JTF (just the facts): A total of 14 large scale color works, framed in white and unmatted, and hung against white walls in the two rooms of the main gallery space, the smaller front room, and the entrance area. All of the works are unique picotage with spray paint, acrylic paint, and/or gouache on inkjet prints, mounted on museum board and sintra, made in 2020-2021. Physical sizes range from 60×40 to 72×104 inches (or the reverse), and all the works are unique. (Installation shots below.)
Comments/Context: Taking inspiration from the death of George Floyd and the racial justice uprisings of the past year, Paul Anthony Smith’s new works center on Black men and the celebrations and memories we have for those who have been lost. His works actively wrestle with the rituals of grief and mourning, and experiment with approaches to visualizing the presence of passing spirits.
Smith’s 2019 gallery show (reviewed here) was our first introduction to his picotage technique. Starting with large scale enlargements of photographic snapshots, Smith painstakingly scrapes away tiny dots from the surface of the print, exposing the white paper underneath. Fields of these dots then create a veiling effect over the underlying image, the whiteness shifting depending on the density of the dots and the viewing angle. In his earlier works, Smith largely used this approach to overlay geometric patterns atop his photographs, adding representations that took on the forms of fences, bricks, and decorative cement blocks, especially those common to Caribbean architecture.
And while a few ornate picotage gateways do make appearances in this new show, they now represent a spiritual rather than a physical barrier, with sunsets and beach scenes set behind fences and gates, offering a glimpse of the heavenly locales available to those who can pass through. Most of the other photographs were taken at funerals and late night gatherings, where mourners have congregated to tell stories and have a few drinks. When the geometric breeze block patterns appear here, they seem to create ghostly barriers, preventing family members and revelers from crossing to the other side.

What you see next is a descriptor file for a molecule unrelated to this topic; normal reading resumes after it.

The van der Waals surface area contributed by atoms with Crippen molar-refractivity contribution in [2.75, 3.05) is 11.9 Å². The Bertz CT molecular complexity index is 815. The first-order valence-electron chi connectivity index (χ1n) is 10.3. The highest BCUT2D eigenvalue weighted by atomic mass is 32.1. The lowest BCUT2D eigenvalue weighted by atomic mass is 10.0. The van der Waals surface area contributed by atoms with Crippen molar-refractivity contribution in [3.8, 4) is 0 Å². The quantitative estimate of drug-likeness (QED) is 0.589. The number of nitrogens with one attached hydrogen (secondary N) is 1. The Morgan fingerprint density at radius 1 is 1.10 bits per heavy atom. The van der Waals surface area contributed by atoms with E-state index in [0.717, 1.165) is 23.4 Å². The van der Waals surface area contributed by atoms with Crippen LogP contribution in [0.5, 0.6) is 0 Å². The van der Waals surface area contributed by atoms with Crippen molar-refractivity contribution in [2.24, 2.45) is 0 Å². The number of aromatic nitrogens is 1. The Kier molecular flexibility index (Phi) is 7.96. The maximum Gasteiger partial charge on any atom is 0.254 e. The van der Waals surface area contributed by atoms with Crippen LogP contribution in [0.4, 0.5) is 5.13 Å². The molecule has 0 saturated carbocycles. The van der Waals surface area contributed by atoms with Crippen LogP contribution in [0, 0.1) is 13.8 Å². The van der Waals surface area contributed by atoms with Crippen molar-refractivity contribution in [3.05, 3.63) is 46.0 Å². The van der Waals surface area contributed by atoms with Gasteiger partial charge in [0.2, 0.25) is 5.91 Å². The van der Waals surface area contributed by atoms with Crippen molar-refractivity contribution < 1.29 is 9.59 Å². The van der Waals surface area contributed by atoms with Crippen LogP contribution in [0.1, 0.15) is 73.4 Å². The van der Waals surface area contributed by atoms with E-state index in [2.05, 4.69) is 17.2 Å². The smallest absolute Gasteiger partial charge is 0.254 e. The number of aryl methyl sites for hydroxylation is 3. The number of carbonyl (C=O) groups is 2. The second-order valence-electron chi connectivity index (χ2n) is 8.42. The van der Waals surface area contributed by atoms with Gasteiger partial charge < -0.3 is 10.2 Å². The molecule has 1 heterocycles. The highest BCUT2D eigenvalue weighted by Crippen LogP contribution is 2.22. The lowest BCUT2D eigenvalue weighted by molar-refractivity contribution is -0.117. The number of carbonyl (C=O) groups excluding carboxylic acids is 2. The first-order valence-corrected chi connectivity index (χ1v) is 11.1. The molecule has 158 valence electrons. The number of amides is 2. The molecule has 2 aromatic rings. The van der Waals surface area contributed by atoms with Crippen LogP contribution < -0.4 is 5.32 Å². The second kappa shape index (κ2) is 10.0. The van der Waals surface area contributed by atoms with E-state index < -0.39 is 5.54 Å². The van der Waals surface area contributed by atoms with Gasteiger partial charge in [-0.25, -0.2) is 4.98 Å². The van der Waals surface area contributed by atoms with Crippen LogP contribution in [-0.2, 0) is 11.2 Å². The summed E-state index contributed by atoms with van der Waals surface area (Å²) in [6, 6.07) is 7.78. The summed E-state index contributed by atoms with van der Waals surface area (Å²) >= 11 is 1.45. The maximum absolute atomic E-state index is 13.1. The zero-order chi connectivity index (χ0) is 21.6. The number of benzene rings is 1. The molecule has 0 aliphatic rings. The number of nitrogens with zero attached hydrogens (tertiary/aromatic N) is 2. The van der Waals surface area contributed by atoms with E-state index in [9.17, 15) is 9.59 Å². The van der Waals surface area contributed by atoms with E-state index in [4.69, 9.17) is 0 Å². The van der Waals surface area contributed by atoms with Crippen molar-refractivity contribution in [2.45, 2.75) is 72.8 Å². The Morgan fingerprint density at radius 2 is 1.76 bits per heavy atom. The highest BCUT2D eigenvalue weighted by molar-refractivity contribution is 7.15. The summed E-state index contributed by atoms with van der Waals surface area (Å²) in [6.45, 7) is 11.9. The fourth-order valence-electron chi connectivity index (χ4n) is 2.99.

In most of his new works, Smith has largely evolved his picotage approach, using his meticulous arrays of white dots to carefully cover faces and bodies like masks or costumes, in some cases obscuring individuals, in others creating a ghostly soul-separating-from-body effect. In some cases, the picotage wafts around people like hovering clouds of camouflage, blowing in and around portrait sitters like unseen spirits. Smith has also augmented the picotage with fine mists of spray paint and small areas of more intricate overpainting, further pushing the pictures away from photographic documentation and toward expressive re-interpretation.
Smith’s underlying photographs take the form of everyday snapshots, but his surface modifications give those mundane pictures a sense of layered reality. In Dog an Duppy Drink Rum, a group of men gather after a funeral, hanging out and posing for a group picture. But at the far left, Smith has added a dark human silhouette (the dog is between its legs), creating the subtle appearance of the deceased; the furthest left mourner seems in fact to “see” this spirit, his head turned back at the moment of the shutter click. The female mourners gathered at the bar in another untitled image look back to an unseen figure in the same way. Their faces have been covered and clouded by the picotage, but the magic seems to be taking place off camera. And in a series of portraits of Black men entitled Islands, Smith uses the picotage like invisible camouflage, the areas of misty white drifting in and out, perhaps protecting the men or making their seemingly simple realities quite a bit more nuanced and mysterious.
In some of Smith’s less successful compositions, the picotage covers faces in ways that drift toward surreal strangeness, like alternate personalities coming forth or bodies being possessed. But when the additions are more subtle, the works feel energized and hyper alive, as though unseen forces have suddenly become momentarily visible, the casualness of the snapshots suddenly infused with something more.
In the spread of Smith’s two recent shows, he shown us that he can use his signature picotage motif to thoughtfully represent history, memory, and other potent invisible spirits. It’s a handcrafted and personal approach to augmenting what a photograph can show us, and it continues to open artistic doors in unexpectedly elegant aesthetic ways.
Collector’s POV: The works in this show are priced at $24000 or $55000, based on size. Smith’s work has not yet reached the secondary markets with any regularity, so gallery retail likely remains the best option for those collectors interested in following up.